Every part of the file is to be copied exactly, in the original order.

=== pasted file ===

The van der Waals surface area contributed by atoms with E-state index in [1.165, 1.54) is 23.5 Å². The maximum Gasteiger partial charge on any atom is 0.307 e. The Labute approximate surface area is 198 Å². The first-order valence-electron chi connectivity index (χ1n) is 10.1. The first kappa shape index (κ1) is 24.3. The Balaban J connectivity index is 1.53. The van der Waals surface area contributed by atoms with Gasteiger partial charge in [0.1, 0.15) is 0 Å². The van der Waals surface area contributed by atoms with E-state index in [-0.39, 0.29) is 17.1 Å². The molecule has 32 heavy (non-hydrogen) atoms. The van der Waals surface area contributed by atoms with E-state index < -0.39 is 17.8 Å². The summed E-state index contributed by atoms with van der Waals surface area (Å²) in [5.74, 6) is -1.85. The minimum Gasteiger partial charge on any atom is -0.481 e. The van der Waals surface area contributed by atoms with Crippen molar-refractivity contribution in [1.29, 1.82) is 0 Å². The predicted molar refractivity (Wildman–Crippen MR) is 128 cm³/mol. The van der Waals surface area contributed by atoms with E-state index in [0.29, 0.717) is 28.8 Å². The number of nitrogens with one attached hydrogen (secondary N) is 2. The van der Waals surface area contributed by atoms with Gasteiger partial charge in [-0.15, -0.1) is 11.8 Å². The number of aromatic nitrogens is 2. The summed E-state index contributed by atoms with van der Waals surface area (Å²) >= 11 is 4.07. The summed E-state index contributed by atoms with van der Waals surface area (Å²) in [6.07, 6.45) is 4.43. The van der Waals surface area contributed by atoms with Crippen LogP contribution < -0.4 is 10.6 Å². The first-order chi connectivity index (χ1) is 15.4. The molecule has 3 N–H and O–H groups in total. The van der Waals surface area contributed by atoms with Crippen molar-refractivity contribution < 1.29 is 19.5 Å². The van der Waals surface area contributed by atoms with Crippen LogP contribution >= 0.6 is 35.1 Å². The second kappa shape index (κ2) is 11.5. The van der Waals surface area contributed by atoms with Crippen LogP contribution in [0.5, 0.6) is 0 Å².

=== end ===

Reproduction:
The van der Waals surface area contributed by atoms with E-state index in [1.165, 1.54) is 23.5 Å². The maximum Gasteiger partial charge on any atom is 0.307 e. The Labute approximate surface area is 198 Å². The first-order valence-electron chi connectivity index (χ1n) is 10.1. The first kappa shape index (κ1) is 24.3. The Balaban J connectivity index is 1.53. The van der Waals surface area contributed by atoms with Gasteiger partial charge in [0.1, 0.15) is 0 Å². The van der Waals surface area contributed by atoms with E-state index in [-0.39, 0.29) is 17.1 Å². The molecule has 32 heavy (non-hydrogen) atoms. The van der Waals surface area contributed by atoms with E-state index < -0.39 is 17.8 Å². The summed E-state index contributed by atoms with van der Waals surface area (Å²) in [5.74, 6) is -1.85. The minimum Gasteiger partial charge on any atom is -0.481 e. The van der Waals surface area contributed by atoms with Crippen molar-refractivity contribution in [1.29, 1.82) is 0 Å². The predicted molar refractivity (Wildman–Crippen MR) is 128 cm³/mol. The van der Waals surface area contributed by atoms with E-state index in [0.29, 0.717) is 28.8 Å². The number of nitrogens with one attached hydrogen (secondary N) is 2. The van der Waals surface area contributed by atoms with Gasteiger partial charge in [-0.15, -0.1) is 11.8 Å². The number of aromatic nitrogens is 2. The summed E-state index contributed by atoms with van der Waals surface area (Å²) >= 11 is 4.07. The summed E-state index contributed by atoms with van der Waals surface area (Å²) in [6.07, 6.45) is 4.43. The van der Waals surface area contributed by atoms with Crippen LogP contribution < -0.4 is 10.6 Å². The first-order chi connectivity index (χ1) is 15.4. The molecule has 3 N–H and O–H groups in total. The van der Waals surface area contributed by atoms with Crippen molar-refractivity contribution < 1.29 is 19.5 Å². The van der Waals surface area contributed by atoms with Crippen LogP contribution >= 0.6 is 35.1 Å². The second kappa shape index (κ2) is 11.5. The van der Waals surface area contributed by atoms with Crippen LogP contribution in [0.5, 0.6) is 0 Å².